There are about 37 major islands in the Gulf of California that is mostly located on its western side. It is believed that these islands were created due to volcanic eruptions and several of these islands are home to volcanoes. Some of the major islands include the Isla Ángel de la Guarda, Isla Tiburón, Islas Marías, Isla Partida, Islas San Francisco, Isla Coronados, etc.
It is estimated that there are more than 900 islets and islands in the Gulf of California that cover a total area of about 420 hectares. In 1978, all these islets and islands were designated as “Area Reserve and Migratory Bird Refuge and Wildlife”. In June 2000, all the islands were declared “flora and fauna protection area”. All the islands in the gulf eventually became a part of the MAB program under UNESCO. In 2005, the Islands and the Protected Areas of the Gulf of California were designated as a UNESCO World Heritage Site.
Due to the presence of an uninterrupted chain of mountains on the Baja California Peninsula, the Gulf of California experiences a ‘continental’ climate rather than an ‘oceanic’ climate. The temperature of the surface water ranges from 24°C during summers to about 16°C during winters. However, the temperatures vary greatly and the water is comparatively much warmer on the coasts than in the open ocean. The northern part of the gulf often experiences cold winters where the water temperatures drop below 8°C. The mean annual range of the surface water salinity vary between 3.5 and 3.58 with the salinity of the northern gulf waters being comparatively higher than the central and southern parts of the gulf.
The Gulf of California is considered one of the most diverse seas on the planet. The waters of the Gulf are home to more than 5,000 species of micro-invertebrates. The Gulf of California also supports a high diversity of marine life including more than 900 species of fish along with coral reefs, dolphins, and marine turtles. The gulf supports many endemic marine animals such as the vaquita. Several migratory species like the California gray whale, humpback whale, manta ray, killer whale, Humboldt squid, the blue whale, and the leatherback sea turtle. Resident populations of sperm whales and fin whales are also found in the gulf waters. The marine waters also support some of Mexico’s most important fisheries and the entire region serves as a significant place for the commercial fishing industry. The islands of the gulf provide critical breeding habitats for many seabirds.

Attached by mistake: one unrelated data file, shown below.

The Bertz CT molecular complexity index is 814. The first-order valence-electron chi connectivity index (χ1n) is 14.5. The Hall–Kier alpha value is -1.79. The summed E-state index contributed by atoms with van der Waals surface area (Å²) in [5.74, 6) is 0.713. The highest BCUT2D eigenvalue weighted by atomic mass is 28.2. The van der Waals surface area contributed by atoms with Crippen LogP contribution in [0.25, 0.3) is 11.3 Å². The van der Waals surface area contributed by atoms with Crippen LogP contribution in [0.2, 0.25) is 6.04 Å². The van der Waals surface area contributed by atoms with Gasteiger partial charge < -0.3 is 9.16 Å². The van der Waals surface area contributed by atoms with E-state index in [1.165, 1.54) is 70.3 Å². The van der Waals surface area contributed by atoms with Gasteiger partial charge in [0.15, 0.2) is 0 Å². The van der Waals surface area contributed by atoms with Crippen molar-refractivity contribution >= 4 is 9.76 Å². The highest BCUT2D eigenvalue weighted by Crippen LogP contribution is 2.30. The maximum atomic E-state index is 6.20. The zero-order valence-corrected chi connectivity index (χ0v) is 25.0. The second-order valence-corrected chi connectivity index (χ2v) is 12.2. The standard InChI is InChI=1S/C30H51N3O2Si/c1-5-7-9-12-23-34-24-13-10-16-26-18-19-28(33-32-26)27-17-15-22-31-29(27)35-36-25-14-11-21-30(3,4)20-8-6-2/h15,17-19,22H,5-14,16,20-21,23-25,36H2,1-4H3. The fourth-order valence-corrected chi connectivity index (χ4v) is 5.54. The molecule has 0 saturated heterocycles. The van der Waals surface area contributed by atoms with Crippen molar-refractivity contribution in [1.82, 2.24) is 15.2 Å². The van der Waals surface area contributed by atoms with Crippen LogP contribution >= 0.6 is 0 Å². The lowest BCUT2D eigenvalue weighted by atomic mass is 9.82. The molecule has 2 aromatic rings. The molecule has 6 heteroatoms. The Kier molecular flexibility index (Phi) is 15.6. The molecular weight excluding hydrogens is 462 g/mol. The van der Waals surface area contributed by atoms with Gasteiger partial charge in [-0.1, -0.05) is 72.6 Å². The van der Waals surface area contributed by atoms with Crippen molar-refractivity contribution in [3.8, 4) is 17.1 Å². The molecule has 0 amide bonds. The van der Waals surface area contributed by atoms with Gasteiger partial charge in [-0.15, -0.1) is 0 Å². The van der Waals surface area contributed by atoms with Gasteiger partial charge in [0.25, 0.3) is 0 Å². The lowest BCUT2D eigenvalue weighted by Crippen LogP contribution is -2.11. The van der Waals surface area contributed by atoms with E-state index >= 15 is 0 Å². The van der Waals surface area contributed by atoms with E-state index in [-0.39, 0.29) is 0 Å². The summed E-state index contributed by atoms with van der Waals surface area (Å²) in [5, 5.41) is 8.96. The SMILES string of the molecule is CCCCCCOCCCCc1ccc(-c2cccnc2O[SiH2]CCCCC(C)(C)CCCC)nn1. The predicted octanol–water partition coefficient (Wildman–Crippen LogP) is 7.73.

In 1532, the Spanish conquistador Hernán Cortés reached the gulf while exploring the Pacific coast of Mexico. Cortés and his team however returned to Spain with a handful of pearls that they had collected from the gulf. In 1535, Cortés led a second expedition across the gulf to the Baja Peninsula, which was then thought to be an island. In 1539, the Spanish explorer – Francisco de Ulloa, who was exploring the west coast of Mexico, confirmed that Baja California was a peninsula and not an island. He initially named the gulf “Mar Bermejo” or “Vermilion Sea” referring to the red color of the plankton blooms. The Gulf was also named as the “Sea of Cortés” by Francisco de Ulloa in the honor of the Spanish conquistador Hernán Cortés. The US ceded the Gulf of California, the Baja Peninsula, and a thin strip of land that connected the peninsula with the Mexican mainland to Mexico via the Treaty of Guadalupe.